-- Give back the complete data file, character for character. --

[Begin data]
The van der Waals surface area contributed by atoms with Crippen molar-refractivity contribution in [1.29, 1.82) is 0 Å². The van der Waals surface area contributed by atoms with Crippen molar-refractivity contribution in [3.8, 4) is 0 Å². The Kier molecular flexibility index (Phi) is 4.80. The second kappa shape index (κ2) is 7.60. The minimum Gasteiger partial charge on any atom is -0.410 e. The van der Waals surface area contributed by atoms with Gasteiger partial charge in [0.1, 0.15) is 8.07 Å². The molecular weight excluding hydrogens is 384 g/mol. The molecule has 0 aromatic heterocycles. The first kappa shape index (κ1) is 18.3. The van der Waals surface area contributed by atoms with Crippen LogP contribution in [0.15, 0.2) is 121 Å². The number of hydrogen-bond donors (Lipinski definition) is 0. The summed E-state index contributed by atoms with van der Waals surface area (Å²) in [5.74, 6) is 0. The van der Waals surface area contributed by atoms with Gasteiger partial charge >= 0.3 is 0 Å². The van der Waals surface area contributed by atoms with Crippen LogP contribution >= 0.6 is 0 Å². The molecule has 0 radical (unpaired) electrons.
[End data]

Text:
The van der Waals surface area contributed by atoms with Crippen molar-refractivity contribution in [1.29, 1.82) is 0 Å². The van der Waals surface area contributed by atoms with Crippen molar-refractivity contribution in [3.8, 4) is 0 Å². The Kier molecular flexibility index (Phi) is 4.80. The second kappa shape index (κ2) is 7.60. The minimum Gasteiger partial charge on any atom is -0.410 e. The van der Waals surface area contributed by atoms with Gasteiger partial charge in [0.1, 0.15) is 8.07 Å². The molecular weight excluding hydrogens is 384 g/mol. The molecule has 0 aromatic heterocycles. The first kappa shape index (κ1) is 18.3. The van der Waals surface area contributed by atoms with Crippen LogP contribution in [0.15, 0.2) is 121 Å². The number of hydrogen-bond donors (Lipinski definition) is 0. The summed E-state index contributed by atoms with van der Waals surface area (Å²) in [5.74, 6) is 0. The van der Waals surface area contributed by atoms with Gasteiger partial charge >= 0.3 is 0 Å². The van der Waals surface area contributed by atoms with Crippen LogP contribution >= 0.6 is 0 Å². The molecule has 0 radical (unpaired) electrons.